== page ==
Then I went to work for a company called Behance which was a lot of fun. And there were really
smart people there. And everything we did there was kind of Promisebased and it kind
of blew my mind for a few weeks or months. But once I got a hang of it, writing almost
all my code using Promises, it was just a fantastic way to control your async flow.
And you may know that Ryan was here last year talking about regrets in Node.
And one of the key things he talked about was not sticking with Promises. And granted,
this is really early on, 2009 to 2010. He removed them in February. And as he says in
the talk, you know, maybe it’s okay that they didn’t remain in Promises. Because not having
the implementation in there allowed the community to kind of work through what might be the
best implementation. There were a variety of libraries like I said before, Q and R is
SVP doing their own implementations of promises. And it allowed the community to find the right
abstraction and we could go from there. It’s a good model that I think we’ve used time
and again in JavaScript. But as he said, Node’s many async APIs are
aging pretty badly. And this is definitely a pain point in writing Node which has a lot
of callbackbased APIs, obviously. Async is at the core.
So, one tip, if you are really trying to get your talk accepted at a conference is to reference
one of the organizers in your talk proposal. I don’t know if it worked or not, but I’m
here in front of you now. So, one of those references is to this Tweet. And it really
was kind much funny, but sad. LOL at Node.js Core modules for still using the callback
pattern. This is in November. And I have this bad habit of maybe it’s a good habit, actually
of finding something interesting that I would like to hear a talk about and submitting it.
Whether I know a lot about it or not. But this was really interesting to me and so I
submitted a talk about how, you know, where we are and where we’re trying to get to. And
how you may be able to help. And fortunately for me, it got accepted. Here we are.
So, one of the responses is Myles who is superactive in the Node space, in a variety of spaces.
I love Myles. And he shares with us that the FS API already has an experimental promise
implementation. And this is one of the problems. It’s not maybe the prettiest because we needed
to figure out how to namespace, essentially, Promise implementations of APIs. But he points
this out and people are pretty excited about it. And he shares that, you know, unfortunately
there are only two that were implemented at the time in late November. And it’s FS and
DNS and they’re experimental. Now, there are some puns on these slides. But I did not make
them. So, I don’t I still don’t think they count. Keep it zero, Donny. And then it was
also pointed out that there’s a utility in the framework that you can basically wrap
any callbackbased Node API using util.promisify. As stated there, it’s still a little bit horrible.
But it gets somewhere. Why was it taken out and then has not been just like brought back
into Node? And this was something Matteo said to me a couple of days ago at the Open JS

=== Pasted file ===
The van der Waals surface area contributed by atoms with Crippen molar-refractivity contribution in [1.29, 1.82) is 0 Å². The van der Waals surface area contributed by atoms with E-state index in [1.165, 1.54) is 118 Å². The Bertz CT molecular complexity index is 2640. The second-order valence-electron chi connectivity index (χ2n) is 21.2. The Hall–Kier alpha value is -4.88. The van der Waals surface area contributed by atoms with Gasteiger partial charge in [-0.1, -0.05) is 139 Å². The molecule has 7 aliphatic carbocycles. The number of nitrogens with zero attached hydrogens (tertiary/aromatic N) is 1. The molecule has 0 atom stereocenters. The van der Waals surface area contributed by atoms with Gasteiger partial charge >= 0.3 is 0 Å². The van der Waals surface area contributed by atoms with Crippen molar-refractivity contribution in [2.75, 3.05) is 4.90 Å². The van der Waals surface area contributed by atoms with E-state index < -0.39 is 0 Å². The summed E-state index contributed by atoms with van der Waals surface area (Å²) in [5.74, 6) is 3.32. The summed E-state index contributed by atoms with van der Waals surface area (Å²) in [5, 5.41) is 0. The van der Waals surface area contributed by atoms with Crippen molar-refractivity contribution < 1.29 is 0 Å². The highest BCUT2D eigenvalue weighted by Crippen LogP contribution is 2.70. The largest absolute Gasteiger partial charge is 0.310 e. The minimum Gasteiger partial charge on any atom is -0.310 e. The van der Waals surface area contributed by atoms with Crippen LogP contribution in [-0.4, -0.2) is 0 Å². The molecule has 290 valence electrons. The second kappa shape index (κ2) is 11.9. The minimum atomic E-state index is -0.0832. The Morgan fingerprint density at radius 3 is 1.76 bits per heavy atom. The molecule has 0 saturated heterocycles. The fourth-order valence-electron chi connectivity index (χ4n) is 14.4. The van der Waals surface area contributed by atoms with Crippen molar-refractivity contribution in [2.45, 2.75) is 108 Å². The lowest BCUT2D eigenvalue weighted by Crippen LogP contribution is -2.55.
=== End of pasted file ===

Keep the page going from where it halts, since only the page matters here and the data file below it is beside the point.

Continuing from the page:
Collaborator Summit which happened just before JSConf. Is that it’s an insanely hard problem
that’s been there forever. And that we’ve never really been able to find a great way
to solve and find consensus on what the implementation is. For a variety of reasons.
So, the big problem is that Promises were primarily designed for browsers. And so, if
you have, you know, something go wrong in your promise in a browser for a user, you’re
only affecting one user, you know, one tab. They might not even notice. They may think
why is my Facebook reply not showing up or something? And they view the console, they
may see some sort of error. But it probably doesn’t even affect them that much in most
cases. But if something happens on the server, it
could bring the whole server down. It likely will. And that affects obviously way more
than one user, right? So, this is one of the big problems, the challenges that we face
with Promises in Node Core. And here is an example. So, we had a session at the collab
summit on this very topic and we kind of worked through some of these things as a group.
And this is pretty basic pseudo code. But the sum function call will anything, you know,
beyond that resolve will essentially get swallowed. And so, you could have code like this in and
bunch of code after that, but if your promises resolved, all of that code is essentially
it’s run. But if you have any errors, you have very little I think no way of actually
seeing what’s going on there. Your app may come down. You may have all sorts of problems.
But you may never know that that’s the issue. And then this is another example. Essentially
if you have a promise that never resolves and the event loop finishes all of the things
that it needs to do, you just have this promise kind of hanging out out there, you don’t really
know that that’s there because it never resolves and it’s sort of invisible as well.
So, essentially this is all a debugging nightmare, right? But the great news is that there has
been progress. And things are happening. There’s a zero cost async stack traces were shipped